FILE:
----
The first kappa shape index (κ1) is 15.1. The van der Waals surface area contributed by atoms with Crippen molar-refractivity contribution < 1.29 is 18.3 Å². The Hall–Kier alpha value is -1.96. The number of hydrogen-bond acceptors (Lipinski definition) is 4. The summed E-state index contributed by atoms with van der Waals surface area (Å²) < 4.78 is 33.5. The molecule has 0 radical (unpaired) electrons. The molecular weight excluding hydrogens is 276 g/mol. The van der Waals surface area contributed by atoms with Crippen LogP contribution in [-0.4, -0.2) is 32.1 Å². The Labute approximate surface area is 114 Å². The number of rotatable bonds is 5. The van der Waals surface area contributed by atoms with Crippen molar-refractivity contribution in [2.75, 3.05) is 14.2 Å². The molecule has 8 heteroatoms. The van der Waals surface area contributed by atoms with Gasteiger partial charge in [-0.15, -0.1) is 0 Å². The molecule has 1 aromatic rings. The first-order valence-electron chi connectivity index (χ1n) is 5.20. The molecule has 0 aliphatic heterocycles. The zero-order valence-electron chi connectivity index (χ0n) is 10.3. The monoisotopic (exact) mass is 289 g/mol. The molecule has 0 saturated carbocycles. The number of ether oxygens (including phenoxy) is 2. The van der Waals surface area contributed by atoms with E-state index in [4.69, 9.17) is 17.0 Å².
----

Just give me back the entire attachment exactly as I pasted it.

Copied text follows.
The first kappa shape index (κ1) is 15.1. The van der Waals surface area contributed by atoms with Crippen molar-refractivity contribution < 1.29 is 18.3 Å². The Hall–Kier alpha value is -1.96. The number of hydrogen-bond acceptors (Lipinski definition) is 4. The summed E-state index contributed by atoms with van der Waals surface area (Å²) < 4.78 is 33.5. The molecule has 0 radical (unpaired) electrons. The molecular weight excluding hydrogens is 276 g/mol. The van der Waals surface area contributed by atoms with Crippen LogP contribution in [-0.4, -0.2) is 32.1 Å². The Labute approximate surface area is 114 Å². The number of rotatable bonds is 5. The van der Waals surface area contributed by atoms with Crippen molar-refractivity contribution in [2.75, 3.05) is 14.2 Å². The molecule has 8 heteroatoms. The van der Waals surface area contributed by atoms with Gasteiger partial charge in [-0.15, -0.1) is 0 Å². The molecule has 1 aromatic rings. The first-order valence-electron chi connectivity index (χ1n) is 5.20. The molecule has 0 aliphatic heterocycles. The zero-order valence-electron chi connectivity index (χ0n) is 10.3. The monoisotopic (exact) mass is 289 g/mol. The molecule has 0 saturated carbocycles. The number of ether oxygens (including phenoxy) is 2. The van der Waals surface area contributed by atoms with E-state index in [4.69, 9.17) is 17.0 Å².